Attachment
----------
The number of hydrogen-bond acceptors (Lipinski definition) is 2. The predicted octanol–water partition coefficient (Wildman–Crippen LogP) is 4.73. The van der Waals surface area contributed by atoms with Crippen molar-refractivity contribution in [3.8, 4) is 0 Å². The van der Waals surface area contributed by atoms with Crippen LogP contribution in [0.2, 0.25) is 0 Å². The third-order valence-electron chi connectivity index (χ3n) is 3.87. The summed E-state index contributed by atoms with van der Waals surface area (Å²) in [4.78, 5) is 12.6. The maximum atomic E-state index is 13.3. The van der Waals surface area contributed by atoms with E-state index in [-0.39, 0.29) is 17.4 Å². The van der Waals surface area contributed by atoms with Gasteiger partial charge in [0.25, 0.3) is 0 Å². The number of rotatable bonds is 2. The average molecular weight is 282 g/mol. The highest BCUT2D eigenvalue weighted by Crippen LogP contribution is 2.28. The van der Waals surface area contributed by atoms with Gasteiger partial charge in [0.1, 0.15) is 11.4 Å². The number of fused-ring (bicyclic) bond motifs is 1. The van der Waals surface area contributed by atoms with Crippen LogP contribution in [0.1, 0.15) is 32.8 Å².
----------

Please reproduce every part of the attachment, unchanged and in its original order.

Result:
The number of hydrogen-bond acceptors (Lipinski definition) is 2. The predicted octanol–water partition coefficient (Wildman–Crippen LogP) is 4.73. The van der Waals surface area contributed by atoms with Crippen molar-refractivity contribution in [3.8, 4) is 0 Å². The van der Waals surface area contributed by atoms with Crippen LogP contribution in [0.2, 0.25) is 0 Å². The third-order valence-electron chi connectivity index (χ3n) is 3.87. The summed E-state index contributed by atoms with van der Waals surface area (Å²) in [4.78, 5) is 12.6. The maximum atomic E-state index is 13.3. The van der Waals surface area contributed by atoms with E-state index in [-0.39, 0.29) is 17.4 Å². The van der Waals surface area contributed by atoms with Gasteiger partial charge in [0.25, 0.3) is 0 Å². The number of rotatable bonds is 2. The average molecular weight is 282 g/mol. The highest BCUT2D eigenvalue weighted by Crippen LogP contribution is 2.28. The van der Waals surface area contributed by atoms with Gasteiger partial charge in [0.1, 0.15) is 11.4 Å². The number of fused-ring (bicyclic) bond motifs is 1. The van der Waals surface area contributed by atoms with Crippen LogP contribution in [0.1, 0.15) is 32.8 Å².